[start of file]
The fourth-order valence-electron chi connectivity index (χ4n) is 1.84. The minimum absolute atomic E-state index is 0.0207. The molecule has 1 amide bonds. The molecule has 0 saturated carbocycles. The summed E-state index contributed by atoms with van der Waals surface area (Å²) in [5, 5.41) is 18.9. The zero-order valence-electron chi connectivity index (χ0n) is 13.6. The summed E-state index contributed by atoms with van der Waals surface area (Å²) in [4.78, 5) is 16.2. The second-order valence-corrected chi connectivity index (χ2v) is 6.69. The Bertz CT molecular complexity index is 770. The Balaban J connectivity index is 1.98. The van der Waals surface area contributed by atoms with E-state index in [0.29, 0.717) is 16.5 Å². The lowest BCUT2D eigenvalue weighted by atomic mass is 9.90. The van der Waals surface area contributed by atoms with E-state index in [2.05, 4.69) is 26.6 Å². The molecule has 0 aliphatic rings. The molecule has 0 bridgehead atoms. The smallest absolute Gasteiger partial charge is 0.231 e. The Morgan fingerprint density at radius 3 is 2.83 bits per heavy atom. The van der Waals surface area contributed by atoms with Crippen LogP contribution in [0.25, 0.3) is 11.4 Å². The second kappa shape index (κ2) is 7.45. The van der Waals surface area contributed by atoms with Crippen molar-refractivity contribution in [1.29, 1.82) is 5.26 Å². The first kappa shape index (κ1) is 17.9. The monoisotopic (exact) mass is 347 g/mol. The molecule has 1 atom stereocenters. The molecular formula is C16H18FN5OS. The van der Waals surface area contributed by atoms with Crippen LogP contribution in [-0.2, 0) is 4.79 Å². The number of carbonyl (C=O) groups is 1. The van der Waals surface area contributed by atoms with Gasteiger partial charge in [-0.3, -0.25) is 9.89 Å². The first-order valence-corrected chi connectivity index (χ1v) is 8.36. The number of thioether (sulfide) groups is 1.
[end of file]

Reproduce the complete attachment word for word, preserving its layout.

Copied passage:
The fourth-order valence-electron chi connectivity index (χ4n) is 1.84. The minimum absolute atomic E-state index is 0.0207. The molecule has 1 amide bonds. The molecule has 0 saturated carbocycles. The summed E-state index contributed by atoms with van der Waals surface area (Å²) in [5, 5.41) is 18.9. The zero-order valence-electron chi connectivity index (χ0n) is 13.6. The summed E-state index contributed by atoms with van der Waals surface area (Å²) in [4.78, 5) is 16.2. The second-order valence-corrected chi connectivity index (χ2v) is 6.69. The Bertz CT molecular complexity index is 770. The Balaban J connectivity index is 1.98. The van der Waals surface area contributed by atoms with E-state index in [0.29, 0.717) is 16.5 Å². The lowest BCUT2D eigenvalue weighted by atomic mass is 9.90. The van der Waals surface area contributed by atoms with E-state index in [2.05, 4.69) is 26.6 Å². The molecule has 0 aliphatic rings. The molecule has 0 bridgehead atoms. The smallest absolute Gasteiger partial charge is 0.231 e. The Morgan fingerprint density at radius 3 is 2.83 bits per heavy atom. The van der Waals surface area contributed by atoms with Crippen LogP contribution in [0.25, 0.3) is 11.4 Å². The second kappa shape index (κ2) is 7.45. The van der Waals surface area contributed by atoms with Crippen molar-refractivity contribution in [1.29, 1.82) is 5.26 Å². The first kappa shape index (κ1) is 17.9. The monoisotopic (exact) mass is 347 g/mol. The molecule has 1 atom stereocenters. The molecular formula is C16H18FN5OS. The van der Waals surface area contributed by atoms with Crippen LogP contribution in [-0.2, 0) is 4.79 Å². The number of carbonyl (C=O) groups is 1. The van der Waals surface area contributed by atoms with Gasteiger partial charge in [-0.3, -0.25) is 9.89 Å². The first-order valence-corrected chi connectivity index (χ1v) is 8.36. The number of thioether (sulfide) groups is 1.